- Additional living expenses/Loss of use coverage: This coverage pays for the costs associated with relocating if your home is not able to be lived in after an earthquake. This option may cover the cost of expenses such as housing, food, laundry and storage. Again, it’s important to check with your provider which expenses will be covered under your specific insurance policy in the event of an earthquake.
Deductibles in home insurance policies are commonly dollar amounts, such as $1,000. In contrast, many earthquake insurance policies and endorsements use deductibles that are a percentage of the total coverage limit. There’s no set deductible percentage, and they can range quite a bit — anywhere from 2% to 20%.
For example, if you have an earthquake policy that covers your dwelling for $300,000 with a 5% deductible, then you would have to pay $15,000 out of pocket for your deductible. It’s important to keep this in mind when budgeting for your insurance needs. As a general rule, the higher the deductible, the lower the monthly premium, but the more you will need to pay out of pocket in the event of a claim. Be sure to choose a deductible level that you can afford.
Another important concern when budgeting is deciding how much earthquake insurance to buy. It’s usually best to insure the dwelling for how much it would cost to rebuild it, rather than the dwelling’s current market value. Keep in mind that the replacement cost could be much higher than the dwelling’s current value.
Do I need earthquake insurance?
If you own a home located in an area that’s prone to earthquakes, it’s a good idea to look into earthquake insurance. Policyholders living in California should keep in mind that the Golden State has more damage-causing earthquakes than any other state in the union.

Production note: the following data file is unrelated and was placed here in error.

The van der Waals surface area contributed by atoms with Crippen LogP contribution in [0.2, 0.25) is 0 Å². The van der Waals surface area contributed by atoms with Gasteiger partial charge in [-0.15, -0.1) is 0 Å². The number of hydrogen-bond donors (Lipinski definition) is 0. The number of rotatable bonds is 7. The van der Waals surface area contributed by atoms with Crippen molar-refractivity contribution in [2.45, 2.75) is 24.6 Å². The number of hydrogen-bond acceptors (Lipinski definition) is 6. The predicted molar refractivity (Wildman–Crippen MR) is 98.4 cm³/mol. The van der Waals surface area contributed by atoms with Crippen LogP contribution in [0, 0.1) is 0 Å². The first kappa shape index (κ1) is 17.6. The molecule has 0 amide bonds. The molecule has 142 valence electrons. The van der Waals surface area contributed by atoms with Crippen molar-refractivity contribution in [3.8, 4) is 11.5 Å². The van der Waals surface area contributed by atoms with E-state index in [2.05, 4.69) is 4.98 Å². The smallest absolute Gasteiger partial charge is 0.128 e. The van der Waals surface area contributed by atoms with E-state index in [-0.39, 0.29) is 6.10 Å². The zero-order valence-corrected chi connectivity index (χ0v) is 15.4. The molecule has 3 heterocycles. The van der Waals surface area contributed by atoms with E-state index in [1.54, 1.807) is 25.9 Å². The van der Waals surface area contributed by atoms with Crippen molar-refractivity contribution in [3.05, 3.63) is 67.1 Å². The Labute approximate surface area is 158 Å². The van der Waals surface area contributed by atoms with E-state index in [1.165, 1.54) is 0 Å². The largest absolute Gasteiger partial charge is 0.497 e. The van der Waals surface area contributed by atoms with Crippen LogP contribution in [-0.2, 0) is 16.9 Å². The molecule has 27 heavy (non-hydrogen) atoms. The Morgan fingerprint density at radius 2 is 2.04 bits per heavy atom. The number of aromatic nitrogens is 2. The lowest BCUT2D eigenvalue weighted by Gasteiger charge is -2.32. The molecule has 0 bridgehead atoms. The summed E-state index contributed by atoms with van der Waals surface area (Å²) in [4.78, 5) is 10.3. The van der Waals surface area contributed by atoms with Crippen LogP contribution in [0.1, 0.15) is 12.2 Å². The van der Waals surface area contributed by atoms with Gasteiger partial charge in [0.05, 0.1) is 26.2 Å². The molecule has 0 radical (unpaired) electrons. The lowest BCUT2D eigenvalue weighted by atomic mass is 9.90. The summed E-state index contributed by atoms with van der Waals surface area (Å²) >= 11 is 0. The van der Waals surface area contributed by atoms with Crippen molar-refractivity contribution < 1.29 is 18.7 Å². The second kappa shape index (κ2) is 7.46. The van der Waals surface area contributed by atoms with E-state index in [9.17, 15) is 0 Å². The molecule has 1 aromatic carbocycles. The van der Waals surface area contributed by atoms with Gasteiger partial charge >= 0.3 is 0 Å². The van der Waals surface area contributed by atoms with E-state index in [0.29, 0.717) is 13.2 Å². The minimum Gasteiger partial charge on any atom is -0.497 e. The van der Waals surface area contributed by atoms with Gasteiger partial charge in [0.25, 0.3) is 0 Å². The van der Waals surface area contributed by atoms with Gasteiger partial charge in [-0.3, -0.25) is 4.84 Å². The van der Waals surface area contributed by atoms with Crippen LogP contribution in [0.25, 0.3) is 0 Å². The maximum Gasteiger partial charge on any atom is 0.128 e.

However, earthquake insurance can be expensive if you own a home in an earthquake-prone region. Additionally, the deductibles can be much higher than other forms of insurance. To make sure you understand the benefits you’ll receive from an earthquake policy, be sure to talk to your agent or insurance provider about how much you’ll be paying for the premium, what the limits of your coverage are and what the deductibles are for each coverage.
If you don’t have enough money to rebuild your home or at least pay for substantial repairs in the event of an earthquake, obtaining earthquake insurance can protect you from financial hardship. If you live in a low-risk area or have a home that the insurance company decides can withstand earthquake damage fairly well, then you may pay a lower premium than you would in a high-risk area.
- Earthquake insurance is generally not covered in a standard homeowners insurance policy.
- Some insurance providers may offer an earthquake endorsement for your homeowners insurance for an additional cost, or you may need to purchase a separate earthquake policy.
- Earthquake deductibles are usually calculated as a percentage rather than as a set dollar amount.
While not all areas of the U.S. are prone to earthquake damage, knowing your options when it comes to earthquake insurance can help you make an informed decision. How high your premium will be largely depends on the earthquake risk in your area and your desired coverage amount, as well as the building materials used for the home. There are strict limitations on what kind of expenses earthquake insurance will pay for, so pay close attention to the details of your policy or endorsement to make sure you have adequate protection in the event of an earthquake.